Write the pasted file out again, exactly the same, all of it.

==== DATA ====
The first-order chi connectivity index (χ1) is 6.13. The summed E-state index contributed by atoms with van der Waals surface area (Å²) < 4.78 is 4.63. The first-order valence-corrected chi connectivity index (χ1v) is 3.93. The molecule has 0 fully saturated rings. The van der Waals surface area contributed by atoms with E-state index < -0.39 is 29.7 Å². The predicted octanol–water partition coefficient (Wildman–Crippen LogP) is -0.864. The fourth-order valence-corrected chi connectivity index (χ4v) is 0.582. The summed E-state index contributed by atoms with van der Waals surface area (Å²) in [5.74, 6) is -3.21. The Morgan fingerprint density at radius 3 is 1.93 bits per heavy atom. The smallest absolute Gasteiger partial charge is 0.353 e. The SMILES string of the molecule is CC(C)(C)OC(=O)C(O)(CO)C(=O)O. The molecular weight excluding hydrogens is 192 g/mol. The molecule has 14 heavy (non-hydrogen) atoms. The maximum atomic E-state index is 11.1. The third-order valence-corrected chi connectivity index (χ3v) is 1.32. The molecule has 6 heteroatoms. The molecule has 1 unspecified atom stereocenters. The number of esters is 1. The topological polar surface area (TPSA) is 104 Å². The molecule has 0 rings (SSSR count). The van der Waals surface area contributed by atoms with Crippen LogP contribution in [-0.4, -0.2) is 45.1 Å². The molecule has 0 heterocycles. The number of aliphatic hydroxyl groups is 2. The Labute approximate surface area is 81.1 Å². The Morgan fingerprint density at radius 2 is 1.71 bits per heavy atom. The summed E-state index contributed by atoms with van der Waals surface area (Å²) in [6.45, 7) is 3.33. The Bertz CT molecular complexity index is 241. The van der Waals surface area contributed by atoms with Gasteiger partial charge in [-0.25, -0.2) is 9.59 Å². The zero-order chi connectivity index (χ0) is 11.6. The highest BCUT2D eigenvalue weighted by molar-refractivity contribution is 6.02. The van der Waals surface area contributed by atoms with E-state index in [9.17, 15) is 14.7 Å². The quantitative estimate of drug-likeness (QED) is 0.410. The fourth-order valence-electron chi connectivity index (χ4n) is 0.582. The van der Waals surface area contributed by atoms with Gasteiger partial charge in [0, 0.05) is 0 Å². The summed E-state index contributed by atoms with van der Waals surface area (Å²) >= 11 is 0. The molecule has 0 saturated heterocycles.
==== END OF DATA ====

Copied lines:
The first-order chi connectivity index (χ1) is 6.13. The summed E-state index contributed by atoms with van der Waals surface area (Å²) < 4.78 is 4.63. The first-order valence-corrected chi connectivity index (χ1v) is 3.93. The molecule has 0 fully saturated rings. The van der Waals surface area contributed by atoms with E-state index < -0.39 is 29.7 Å². The predicted octanol–water partition coefficient (Wildman–Crippen LogP) is -0.864. The fourth-order valence-corrected chi connectivity index (χ4v) is 0.582. The summed E-state index contributed by atoms with van der Waals surface area (Å²) in [5.74, 6) is -3.21. The Morgan fingerprint density at radius 3 is 1.93 bits per heavy atom. The smallest absolute Gasteiger partial charge is 0.353 e. The SMILES string of the molecule is CC(C)(C)OC(=O)C(O)(CO)C(=O)O. The molecular weight excluding hydrogens is 192 g/mol. The molecule has 14 heavy (non-hydrogen) atoms. The maximum atomic E-state index is 11.1. The third-order valence-corrected chi connectivity index (χ3v) is 1.32. The molecule has 6 heteroatoms. The molecule has 1 unspecified atom stereocenters. The number of esters is 1. The topological polar surface area (TPSA) is 104 Å². The molecule has 0 rings (SSSR count). The van der Waals surface area contributed by atoms with Crippen LogP contribution in [-0.4, -0.2) is 45.1 Å². The molecule has 0 heterocycles. The number of aliphatic hydroxyl groups is 2. The Labute approximate surface area is 81.1 Å². The Morgan fingerprint density at radius 2 is 1.71 bits per heavy atom. The summed E-state index contributed by atoms with van der Waals surface area (Å²) in [6.45, 7) is 3.33. The Bertz CT molecular complexity index is 241. The van der Waals surface area contributed by atoms with Gasteiger partial charge in [-0.25, -0.2) is 9.59 Å². The zero-order chi connectivity index (χ0) is 11.6. The highest BCUT2D eigenvalue weighted by molar-refractivity contribution is 6.02. The van der Waals surface area contributed by atoms with E-state index in [9.17, 15) is 14.7 Å². The quantitative estimate of drug-likeness (QED) is 0.410. The fourth-order valence-electron chi connectivity index (χ4n) is 0.582. The van der Waals surface area contributed by atoms with Gasteiger partial charge in [0, 0.05) is 0 Å². The summed E-state index contributed by atoms with van der Waals surface area (Å²) >= 11 is 0. The molecule has 0 saturated heterocycles.